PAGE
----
Emily Hanako Momohara | Mother's Tongue

"Mother's Tongue" is a three-piece exhibition that integrates traditional Japanese language with contemporary American landscapes, illuminating a rarely discussed diasporic middle ground. Each piece takes the form of photographic sculptures, wrapped in photographs of American landscapes that share characteristics of Japan. The works explore the deconstruction and forgetting of traditional language, contrasting it with the contemporary construction of identity. Viewers will contemplate the intricacies of the artwork and relate it to their own reflections on language and place.

Yemi Oyediran | King of Them All: The Story of King Records

"King of Them All: The Story of King Records" is a documentary that shows how King Records serves as a seminal, foundational influence in the creation of rock and roll. The film will be a mosaic of history and sound that examines the intersecting stories of Appalachian Americans, African Americans and Jewish Americans, whose migrations and interactions in Cincinnati crafted a distinct sonic landscape.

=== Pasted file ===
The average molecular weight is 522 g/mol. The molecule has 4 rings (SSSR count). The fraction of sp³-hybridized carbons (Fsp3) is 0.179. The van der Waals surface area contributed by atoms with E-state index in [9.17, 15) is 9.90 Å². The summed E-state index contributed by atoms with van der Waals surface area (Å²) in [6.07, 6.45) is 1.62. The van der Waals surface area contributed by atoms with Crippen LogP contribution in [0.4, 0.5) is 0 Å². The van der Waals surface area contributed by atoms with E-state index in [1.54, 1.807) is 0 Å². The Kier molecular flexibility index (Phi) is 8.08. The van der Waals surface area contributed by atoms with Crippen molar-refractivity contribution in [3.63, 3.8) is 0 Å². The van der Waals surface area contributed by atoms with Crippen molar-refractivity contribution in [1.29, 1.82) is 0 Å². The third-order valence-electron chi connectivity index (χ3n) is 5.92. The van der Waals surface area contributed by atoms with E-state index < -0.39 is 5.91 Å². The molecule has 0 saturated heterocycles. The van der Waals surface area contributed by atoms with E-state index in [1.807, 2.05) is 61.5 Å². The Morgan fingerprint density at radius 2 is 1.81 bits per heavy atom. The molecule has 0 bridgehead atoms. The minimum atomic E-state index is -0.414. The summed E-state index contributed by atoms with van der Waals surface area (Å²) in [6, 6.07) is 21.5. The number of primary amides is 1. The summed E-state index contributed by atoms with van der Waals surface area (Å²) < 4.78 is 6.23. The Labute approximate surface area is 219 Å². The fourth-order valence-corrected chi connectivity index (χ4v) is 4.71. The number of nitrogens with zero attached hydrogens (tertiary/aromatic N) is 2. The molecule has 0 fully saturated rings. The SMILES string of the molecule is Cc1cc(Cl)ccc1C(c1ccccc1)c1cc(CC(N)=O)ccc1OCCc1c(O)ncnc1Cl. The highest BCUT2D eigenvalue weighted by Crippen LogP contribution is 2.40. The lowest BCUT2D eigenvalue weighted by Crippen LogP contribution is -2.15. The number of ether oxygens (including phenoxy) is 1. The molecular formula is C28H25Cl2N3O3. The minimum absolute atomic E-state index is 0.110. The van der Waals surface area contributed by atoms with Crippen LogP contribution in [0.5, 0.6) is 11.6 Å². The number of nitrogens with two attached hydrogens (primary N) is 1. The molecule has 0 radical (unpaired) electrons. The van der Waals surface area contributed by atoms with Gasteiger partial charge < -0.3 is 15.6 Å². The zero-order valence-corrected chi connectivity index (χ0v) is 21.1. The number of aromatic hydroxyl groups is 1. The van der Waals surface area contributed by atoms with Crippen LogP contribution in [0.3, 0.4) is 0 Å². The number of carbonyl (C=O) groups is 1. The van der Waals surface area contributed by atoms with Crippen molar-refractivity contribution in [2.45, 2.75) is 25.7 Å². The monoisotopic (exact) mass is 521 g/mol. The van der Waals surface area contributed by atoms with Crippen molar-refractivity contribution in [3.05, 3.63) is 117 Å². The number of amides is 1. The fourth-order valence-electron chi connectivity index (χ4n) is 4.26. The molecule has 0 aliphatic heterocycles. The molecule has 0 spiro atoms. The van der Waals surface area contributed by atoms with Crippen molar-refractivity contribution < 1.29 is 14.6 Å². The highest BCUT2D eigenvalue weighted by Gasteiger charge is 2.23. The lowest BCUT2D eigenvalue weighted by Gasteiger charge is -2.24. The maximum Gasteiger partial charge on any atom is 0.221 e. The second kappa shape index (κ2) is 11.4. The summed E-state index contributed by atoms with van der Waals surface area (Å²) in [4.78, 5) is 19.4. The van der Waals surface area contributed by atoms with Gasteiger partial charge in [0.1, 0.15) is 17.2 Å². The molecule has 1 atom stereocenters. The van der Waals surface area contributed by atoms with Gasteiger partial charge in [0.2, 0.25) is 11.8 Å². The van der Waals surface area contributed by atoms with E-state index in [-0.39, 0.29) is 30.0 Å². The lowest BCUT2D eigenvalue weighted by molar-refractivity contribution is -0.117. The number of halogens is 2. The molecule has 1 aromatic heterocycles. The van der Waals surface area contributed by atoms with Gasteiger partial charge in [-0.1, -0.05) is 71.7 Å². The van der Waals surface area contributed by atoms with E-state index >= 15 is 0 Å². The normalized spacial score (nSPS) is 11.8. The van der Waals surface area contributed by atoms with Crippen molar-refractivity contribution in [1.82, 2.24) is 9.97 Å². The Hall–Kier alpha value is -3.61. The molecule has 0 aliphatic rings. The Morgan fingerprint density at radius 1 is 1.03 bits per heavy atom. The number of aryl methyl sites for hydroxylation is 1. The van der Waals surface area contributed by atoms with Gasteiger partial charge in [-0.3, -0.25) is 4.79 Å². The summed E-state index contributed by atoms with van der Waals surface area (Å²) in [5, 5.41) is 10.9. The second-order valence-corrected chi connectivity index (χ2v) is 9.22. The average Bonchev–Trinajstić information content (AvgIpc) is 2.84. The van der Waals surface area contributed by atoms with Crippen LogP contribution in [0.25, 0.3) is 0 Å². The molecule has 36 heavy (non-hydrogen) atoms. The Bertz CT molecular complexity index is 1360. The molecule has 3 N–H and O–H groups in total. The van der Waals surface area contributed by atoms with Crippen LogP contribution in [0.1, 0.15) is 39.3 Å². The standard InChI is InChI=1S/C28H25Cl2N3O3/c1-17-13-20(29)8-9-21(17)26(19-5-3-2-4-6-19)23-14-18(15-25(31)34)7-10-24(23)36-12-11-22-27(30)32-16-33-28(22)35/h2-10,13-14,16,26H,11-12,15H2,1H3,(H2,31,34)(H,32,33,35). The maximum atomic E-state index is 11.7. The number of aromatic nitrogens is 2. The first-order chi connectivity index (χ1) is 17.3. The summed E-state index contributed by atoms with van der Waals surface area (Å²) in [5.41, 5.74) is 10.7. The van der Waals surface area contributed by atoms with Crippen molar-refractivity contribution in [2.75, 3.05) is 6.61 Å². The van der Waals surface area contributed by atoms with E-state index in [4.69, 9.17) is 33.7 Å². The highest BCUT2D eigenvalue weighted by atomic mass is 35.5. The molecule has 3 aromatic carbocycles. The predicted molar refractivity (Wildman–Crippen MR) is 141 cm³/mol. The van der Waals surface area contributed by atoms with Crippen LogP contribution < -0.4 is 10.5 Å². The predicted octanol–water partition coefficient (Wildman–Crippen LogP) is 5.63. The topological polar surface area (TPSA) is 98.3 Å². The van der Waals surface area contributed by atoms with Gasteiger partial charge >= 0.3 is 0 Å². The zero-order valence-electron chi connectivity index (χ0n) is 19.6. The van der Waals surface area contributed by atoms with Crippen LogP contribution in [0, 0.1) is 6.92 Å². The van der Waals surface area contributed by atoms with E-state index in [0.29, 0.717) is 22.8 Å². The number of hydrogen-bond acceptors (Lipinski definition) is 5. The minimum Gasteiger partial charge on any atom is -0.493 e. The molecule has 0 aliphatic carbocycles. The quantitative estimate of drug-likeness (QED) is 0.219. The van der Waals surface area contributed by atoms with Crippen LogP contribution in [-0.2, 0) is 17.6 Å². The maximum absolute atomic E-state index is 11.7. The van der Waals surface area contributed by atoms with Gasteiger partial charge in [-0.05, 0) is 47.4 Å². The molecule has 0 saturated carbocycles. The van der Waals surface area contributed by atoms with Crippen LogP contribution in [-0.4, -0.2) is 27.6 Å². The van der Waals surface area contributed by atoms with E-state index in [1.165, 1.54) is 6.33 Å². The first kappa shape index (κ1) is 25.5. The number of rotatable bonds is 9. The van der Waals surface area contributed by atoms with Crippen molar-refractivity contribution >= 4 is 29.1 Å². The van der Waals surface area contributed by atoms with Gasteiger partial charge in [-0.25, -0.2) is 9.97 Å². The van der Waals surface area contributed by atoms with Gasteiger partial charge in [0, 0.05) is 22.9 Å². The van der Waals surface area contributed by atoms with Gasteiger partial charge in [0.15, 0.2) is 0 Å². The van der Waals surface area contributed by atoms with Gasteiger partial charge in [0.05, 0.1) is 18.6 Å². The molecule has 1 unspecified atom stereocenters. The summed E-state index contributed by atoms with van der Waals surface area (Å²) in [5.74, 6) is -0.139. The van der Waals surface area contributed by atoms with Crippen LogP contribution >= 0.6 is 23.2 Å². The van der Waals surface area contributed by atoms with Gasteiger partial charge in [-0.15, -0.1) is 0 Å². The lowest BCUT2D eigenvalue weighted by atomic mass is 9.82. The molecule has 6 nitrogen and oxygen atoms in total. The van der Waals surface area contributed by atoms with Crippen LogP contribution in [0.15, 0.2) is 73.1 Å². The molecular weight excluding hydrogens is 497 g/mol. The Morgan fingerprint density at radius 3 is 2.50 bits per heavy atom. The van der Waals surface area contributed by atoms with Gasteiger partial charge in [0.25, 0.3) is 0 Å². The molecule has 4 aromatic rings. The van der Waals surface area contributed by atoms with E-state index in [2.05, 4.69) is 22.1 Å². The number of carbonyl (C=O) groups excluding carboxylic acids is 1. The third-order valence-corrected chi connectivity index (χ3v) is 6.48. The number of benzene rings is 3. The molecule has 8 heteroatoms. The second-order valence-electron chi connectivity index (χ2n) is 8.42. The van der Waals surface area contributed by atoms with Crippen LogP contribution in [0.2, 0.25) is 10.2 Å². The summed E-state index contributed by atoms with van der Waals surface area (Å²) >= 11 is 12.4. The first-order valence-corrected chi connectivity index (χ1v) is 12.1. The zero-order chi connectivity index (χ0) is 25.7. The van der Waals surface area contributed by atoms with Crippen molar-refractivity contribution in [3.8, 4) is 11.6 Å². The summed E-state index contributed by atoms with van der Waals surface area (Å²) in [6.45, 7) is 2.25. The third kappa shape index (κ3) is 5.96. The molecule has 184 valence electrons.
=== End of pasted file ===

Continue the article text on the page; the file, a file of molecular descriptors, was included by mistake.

Alicia Redmond | The Village of Lincoln Heights: The History, Splendor, and Uncertainty of an (African) American People